- Feb 14, 2019
Lovely as always, and glad to see these are all breeding for you, particularly the globs Are you doing anything special with them?Entomobrya unostrigata eggs are hatching. You can actually see the eyes in mature eggs, which I find adorable.
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Isotomurus have also bred, but the adults have died off a bit.
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Basically 100% certain the dicyrtominae have bred as well, some of these juveniles are too small to have been collected.
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Also some odd globs with very large eyes, not sure if these are just small dicyrtominae or a different species/genus. They have shorter antennae and a "Y" shaped pattern as well.
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For the majority of species, no.Oh, so the springtails live directly on the plaster? is there any need for substrate like leaf mulch or anything?
They probably are. I never said they were dicyrtominae, but I guess I threw the 2 around enough to get confusing Main way to tell would be hairs on the back, dicyrtominae have a big ol tuft of long hairs near the top of the rear. But these are too small for my camera too pick up the hairs.Lovely as always, and glad to see these are all breeding for you, particularly the globs Are you doing anything special with them?
I'm guessing the Dicyrtominae with bigger eyes are a different species, though I don't know enough to really say. Couldn't they be a totally different family?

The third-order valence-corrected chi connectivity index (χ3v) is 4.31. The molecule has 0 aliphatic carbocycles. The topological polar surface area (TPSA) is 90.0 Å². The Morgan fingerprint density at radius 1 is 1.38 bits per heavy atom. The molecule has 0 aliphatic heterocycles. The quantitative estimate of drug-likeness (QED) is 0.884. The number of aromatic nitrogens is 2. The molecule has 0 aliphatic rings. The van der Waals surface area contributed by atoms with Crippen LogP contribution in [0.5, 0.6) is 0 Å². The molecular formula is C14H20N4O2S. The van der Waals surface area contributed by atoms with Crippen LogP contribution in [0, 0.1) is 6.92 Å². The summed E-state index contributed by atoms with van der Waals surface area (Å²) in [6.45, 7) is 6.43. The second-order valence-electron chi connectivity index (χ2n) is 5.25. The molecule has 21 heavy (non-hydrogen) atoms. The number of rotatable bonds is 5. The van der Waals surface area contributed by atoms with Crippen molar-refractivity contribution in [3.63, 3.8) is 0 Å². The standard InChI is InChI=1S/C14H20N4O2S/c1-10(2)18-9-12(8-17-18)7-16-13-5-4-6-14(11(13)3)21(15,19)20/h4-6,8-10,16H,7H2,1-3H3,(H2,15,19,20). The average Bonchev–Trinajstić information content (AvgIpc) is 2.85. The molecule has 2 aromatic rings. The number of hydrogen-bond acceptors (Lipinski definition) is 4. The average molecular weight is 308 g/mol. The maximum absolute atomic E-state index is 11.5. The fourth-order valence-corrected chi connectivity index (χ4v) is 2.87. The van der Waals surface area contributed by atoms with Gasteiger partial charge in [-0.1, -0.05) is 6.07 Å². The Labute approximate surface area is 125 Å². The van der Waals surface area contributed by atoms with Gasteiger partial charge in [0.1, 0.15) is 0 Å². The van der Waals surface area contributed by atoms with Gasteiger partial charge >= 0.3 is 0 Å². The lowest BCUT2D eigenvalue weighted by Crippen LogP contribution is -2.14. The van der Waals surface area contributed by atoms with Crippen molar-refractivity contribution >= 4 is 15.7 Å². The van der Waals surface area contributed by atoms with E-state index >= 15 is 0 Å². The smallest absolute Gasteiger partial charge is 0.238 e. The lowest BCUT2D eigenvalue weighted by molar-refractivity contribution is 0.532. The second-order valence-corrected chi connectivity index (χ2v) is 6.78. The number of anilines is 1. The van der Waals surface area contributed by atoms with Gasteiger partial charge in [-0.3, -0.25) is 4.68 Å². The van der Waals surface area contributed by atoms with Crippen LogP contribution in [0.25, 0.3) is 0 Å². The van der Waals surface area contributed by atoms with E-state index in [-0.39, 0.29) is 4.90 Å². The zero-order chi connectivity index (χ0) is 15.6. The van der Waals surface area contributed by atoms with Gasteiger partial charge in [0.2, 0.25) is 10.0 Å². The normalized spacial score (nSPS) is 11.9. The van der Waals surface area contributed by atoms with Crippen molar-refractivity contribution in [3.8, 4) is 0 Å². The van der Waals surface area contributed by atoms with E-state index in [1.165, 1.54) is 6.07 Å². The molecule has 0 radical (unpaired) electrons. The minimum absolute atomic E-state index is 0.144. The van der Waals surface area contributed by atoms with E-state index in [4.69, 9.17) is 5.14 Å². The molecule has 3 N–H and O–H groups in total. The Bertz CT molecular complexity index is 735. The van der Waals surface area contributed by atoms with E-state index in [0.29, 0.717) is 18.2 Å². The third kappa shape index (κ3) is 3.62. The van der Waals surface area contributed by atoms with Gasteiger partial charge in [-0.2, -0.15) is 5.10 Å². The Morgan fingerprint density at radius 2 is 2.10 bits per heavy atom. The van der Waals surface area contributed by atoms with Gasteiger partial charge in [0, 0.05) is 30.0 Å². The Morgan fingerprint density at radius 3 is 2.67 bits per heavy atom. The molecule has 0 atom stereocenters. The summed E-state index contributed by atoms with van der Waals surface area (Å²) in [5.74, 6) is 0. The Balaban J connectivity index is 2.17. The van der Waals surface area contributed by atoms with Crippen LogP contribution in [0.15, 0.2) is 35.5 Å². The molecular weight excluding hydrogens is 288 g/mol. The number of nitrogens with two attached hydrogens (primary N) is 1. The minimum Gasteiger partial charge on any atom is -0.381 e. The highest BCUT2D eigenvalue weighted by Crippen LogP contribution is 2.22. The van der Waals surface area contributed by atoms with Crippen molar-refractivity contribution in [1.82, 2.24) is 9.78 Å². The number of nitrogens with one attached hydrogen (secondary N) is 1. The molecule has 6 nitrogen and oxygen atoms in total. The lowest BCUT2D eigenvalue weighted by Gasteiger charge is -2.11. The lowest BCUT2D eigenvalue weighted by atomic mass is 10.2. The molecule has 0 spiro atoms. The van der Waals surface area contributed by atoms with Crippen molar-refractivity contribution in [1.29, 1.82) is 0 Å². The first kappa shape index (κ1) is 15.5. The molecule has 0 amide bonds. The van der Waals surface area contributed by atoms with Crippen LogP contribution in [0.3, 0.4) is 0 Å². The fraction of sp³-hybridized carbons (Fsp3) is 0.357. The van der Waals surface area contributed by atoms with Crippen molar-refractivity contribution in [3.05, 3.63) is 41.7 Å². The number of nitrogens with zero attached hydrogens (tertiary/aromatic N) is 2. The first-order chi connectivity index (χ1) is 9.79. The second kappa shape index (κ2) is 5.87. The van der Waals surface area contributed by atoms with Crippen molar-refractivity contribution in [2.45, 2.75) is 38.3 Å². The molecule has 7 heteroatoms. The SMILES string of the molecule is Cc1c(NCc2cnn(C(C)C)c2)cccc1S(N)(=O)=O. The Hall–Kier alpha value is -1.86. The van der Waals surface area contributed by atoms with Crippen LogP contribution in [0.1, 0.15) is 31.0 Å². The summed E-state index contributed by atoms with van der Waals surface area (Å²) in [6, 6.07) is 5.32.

That could be any one of three orders, so no, I'm drawing a blank. Arboreal springtails are surprisingly common, but I've only ever seen Entomobrya atrocincta aboveground, feeding on flower pollen.On several instances I've seen some strange little blue-gray springtails hiding in the ridges of bark on living trees. Any idea what they might be? I was really shocked to see them because it hadn't occurred to me they could be arboreal.
They're both small detritivores that live in tiny places, like gaps in rotting wood, soil crevices, or under bark, so I would imagine it is convergent evolution to an extent. Definitely a milder example of it though.Booklices look like to springtail. Perhaps convergent evolution??
Didn't know there were arboreal springtails. Figured they'd dry out too easily.Went bush beating for spiders, and instead I got a ton of arboreal globs! They've been tentatively IDed as Ptenothrix beta, I'd imagine they could do well on a bonsai tree. Might have to try that.
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Heres a view of the furca, which is the jumping organ.
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